Social-media-based interventions prompted men who have sex with men (MSM) to seek HIV testing more than when compared to standard HIV prevention methods, according to a recent study conducted in Lima, Peru.
The study, which was published in The Lancet HIV, followed 556 MSM who were randomized to receive a Harnessing Online Peer Education (HOPE) intervention or standard HIV prevention enhanced by social media. The HOPE intervention consisted of trained peer leaders acting as HIV prevention mentors in closed Facebook groups. The study was conducted in 2012 in two separate waves of 12 weeks each, with 300 and 256 MSM taking part in the two waves.
Participants in the HOPE intervention arm were almost three times as likely to seek HIV testing than those in the control group receiving the standard HIV prevention messaging. About 31% of those in the intervention group and 15% of those in the control group requested HIV tests, with 17% in the intervention group and 7% in the control group actually being tested.
The demographic characteristics of both groups matched fairly closely. About 76% of the men identified as homosexual and another 19% as bisexual. Eighty percent were single and the average age was about 29. Their educational level was relatively high for Peru, where adults attend school for 7.6 years on average: Only 8% of study participants reported an educational level of high school or less, and 22% had a bachelor's degree.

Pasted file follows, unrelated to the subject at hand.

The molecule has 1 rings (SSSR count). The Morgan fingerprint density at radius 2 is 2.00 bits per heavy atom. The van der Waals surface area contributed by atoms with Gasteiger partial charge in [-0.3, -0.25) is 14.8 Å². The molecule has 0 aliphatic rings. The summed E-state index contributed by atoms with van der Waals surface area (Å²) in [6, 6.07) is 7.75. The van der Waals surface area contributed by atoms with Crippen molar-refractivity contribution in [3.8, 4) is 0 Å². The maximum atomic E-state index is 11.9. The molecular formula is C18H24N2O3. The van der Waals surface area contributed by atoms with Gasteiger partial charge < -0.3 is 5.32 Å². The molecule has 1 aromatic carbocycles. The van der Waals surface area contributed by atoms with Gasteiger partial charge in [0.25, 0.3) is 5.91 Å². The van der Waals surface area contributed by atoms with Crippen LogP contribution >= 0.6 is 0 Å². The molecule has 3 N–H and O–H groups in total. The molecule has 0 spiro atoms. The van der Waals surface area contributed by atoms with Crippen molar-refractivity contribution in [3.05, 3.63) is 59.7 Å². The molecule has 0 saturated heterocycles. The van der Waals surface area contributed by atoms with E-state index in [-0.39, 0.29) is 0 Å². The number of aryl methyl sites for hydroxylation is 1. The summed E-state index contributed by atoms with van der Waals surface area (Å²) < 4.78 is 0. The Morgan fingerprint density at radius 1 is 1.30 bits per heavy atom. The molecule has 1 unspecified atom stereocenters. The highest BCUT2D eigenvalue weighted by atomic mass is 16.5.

Peer leaders for the Facebook groups in the intervention arm were recruited through a local community center for gay men, Epicentro. The 34 leaders who completed nine hours of training at Epicentro attempted to build rapport with the participants assigned to them and to communicate the importance of HIV prevention and testing. Each Facebook group was relatively small (fewer than 40 members), allowing for individualized communication.
Retention over the course of the 12-week study was slightly higher in the intervention arm (91%) than in the control group (88%), although in both cases significantly higher than the less-than-70% retention rate usually seen in online studies. This social media model may be helpful in other ways, as well, the study authors suggested:
Results are also encouraging because communities of HIV at-risk participants remained highly engaged in group discussions, improving likelihood that these communities can increase linkage to care among those who test positive.
Seven of the eight study participants who tested positive for HIV were, in fact, linked to care at a local HIV clinic.
As the authors noted, social-media-based interventions cost relatively little and smartphones are becoming increasingly common in low- and middle-income countries, such as Peru. In these settings, HOPE-style interventions may broaden the reach of HIV prevention and testing messages beyond traditional public health channels.
Barbara Jungwirth is a freelance writer and translator based in New York.
Follow Barbara on Twitter: @reliabletran.
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